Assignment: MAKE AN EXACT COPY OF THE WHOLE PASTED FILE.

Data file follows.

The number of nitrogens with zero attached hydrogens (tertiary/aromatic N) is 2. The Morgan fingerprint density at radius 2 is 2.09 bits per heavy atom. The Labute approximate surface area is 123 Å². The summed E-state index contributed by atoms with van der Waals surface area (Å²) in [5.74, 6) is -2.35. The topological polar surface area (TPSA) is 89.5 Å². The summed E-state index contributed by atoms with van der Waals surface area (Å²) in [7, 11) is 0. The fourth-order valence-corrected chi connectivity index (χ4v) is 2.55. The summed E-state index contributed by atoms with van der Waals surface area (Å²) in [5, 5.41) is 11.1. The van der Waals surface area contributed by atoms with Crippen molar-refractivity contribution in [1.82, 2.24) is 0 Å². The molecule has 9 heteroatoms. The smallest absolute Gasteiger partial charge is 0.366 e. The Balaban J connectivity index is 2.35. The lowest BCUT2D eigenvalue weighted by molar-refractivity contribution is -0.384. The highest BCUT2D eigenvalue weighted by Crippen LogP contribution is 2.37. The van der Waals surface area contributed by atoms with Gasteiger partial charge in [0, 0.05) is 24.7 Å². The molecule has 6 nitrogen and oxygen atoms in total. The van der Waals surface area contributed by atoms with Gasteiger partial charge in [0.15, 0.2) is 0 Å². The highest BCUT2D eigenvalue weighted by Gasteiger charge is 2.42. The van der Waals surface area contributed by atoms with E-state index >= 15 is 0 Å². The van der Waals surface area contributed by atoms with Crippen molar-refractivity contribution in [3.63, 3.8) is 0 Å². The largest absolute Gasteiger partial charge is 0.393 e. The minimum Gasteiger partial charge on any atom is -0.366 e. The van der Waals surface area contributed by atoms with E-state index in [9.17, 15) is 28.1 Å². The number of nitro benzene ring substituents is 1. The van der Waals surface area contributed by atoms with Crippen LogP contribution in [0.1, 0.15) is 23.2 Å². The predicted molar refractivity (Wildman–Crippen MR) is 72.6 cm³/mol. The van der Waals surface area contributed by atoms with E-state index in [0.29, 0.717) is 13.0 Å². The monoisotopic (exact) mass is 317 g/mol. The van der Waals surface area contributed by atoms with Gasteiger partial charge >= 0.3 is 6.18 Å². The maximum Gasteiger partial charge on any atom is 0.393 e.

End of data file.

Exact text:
The number of nitrogens with zero attached hydrogens (tertiary/aromatic N) is 2. The Morgan fingerprint density at radius 2 is 2.09 bits per heavy atom. The Labute approximate surface area is 123 Å². The summed E-state index contributed by atoms with van der Waals surface area (Å²) in [5.74, 6) is -2.35. The topological polar surface area (TPSA) is 89.5 Å². The summed E-state index contributed by atoms with van der Waals surface area (Å²) in [7, 11) is 0. The fourth-order valence-corrected chi connectivity index (χ4v) is 2.55. The summed E-state index contributed by atoms with van der Waals surface area (Å²) in [5, 5.41) is 11.1. The van der Waals surface area contributed by atoms with Crippen molar-refractivity contribution in [1.82, 2.24) is 0 Å². The molecule has 9 heteroatoms. The smallest absolute Gasteiger partial charge is 0.366 e. The Balaban J connectivity index is 2.35. The lowest BCUT2D eigenvalue weighted by molar-refractivity contribution is -0.384. The highest BCUT2D eigenvalue weighted by Crippen LogP contribution is 2.37. The van der Waals surface area contributed by atoms with Gasteiger partial charge in [0, 0.05) is 24.7 Å². The molecule has 6 nitrogen and oxygen atoms in total. The van der Waals surface area contributed by atoms with Gasteiger partial charge in [0.15, 0.2) is 0 Å². The highest BCUT2D eigenvalue weighted by Gasteiger charge is 2.42. The van der Waals surface area contributed by atoms with E-state index >= 15 is 0 Å². The van der Waals surface area contributed by atoms with Crippen molar-refractivity contribution in [3.63, 3.8) is 0 Å². The largest absolute Gasteiger partial charge is 0.393 e. The minimum Gasteiger partial charge on any atom is -0.366 e. The van der Waals surface area contributed by atoms with E-state index in [9.17, 15) is 28.1 Å². The number of nitro benzene ring substituents is 1. The van der Waals surface area contributed by atoms with Crippen LogP contribution in [0.1, 0.15) is 23.2 Å². The predicted molar refractivity (Wildman–Crippen MR) is 72.6 cm³/mol. The van der Waals surface area contributed by atoms with E-state index in [0.29, 0.717) is 13.0 Å². The monoisotopic (exact) mass is 317 g/mol. The van der Waals surface area contributed by atoms with Gasteiger partial charge >= 0.3 is 6.18 Å². The maximum Gasteiger partial charge on any atom is 0.393 e.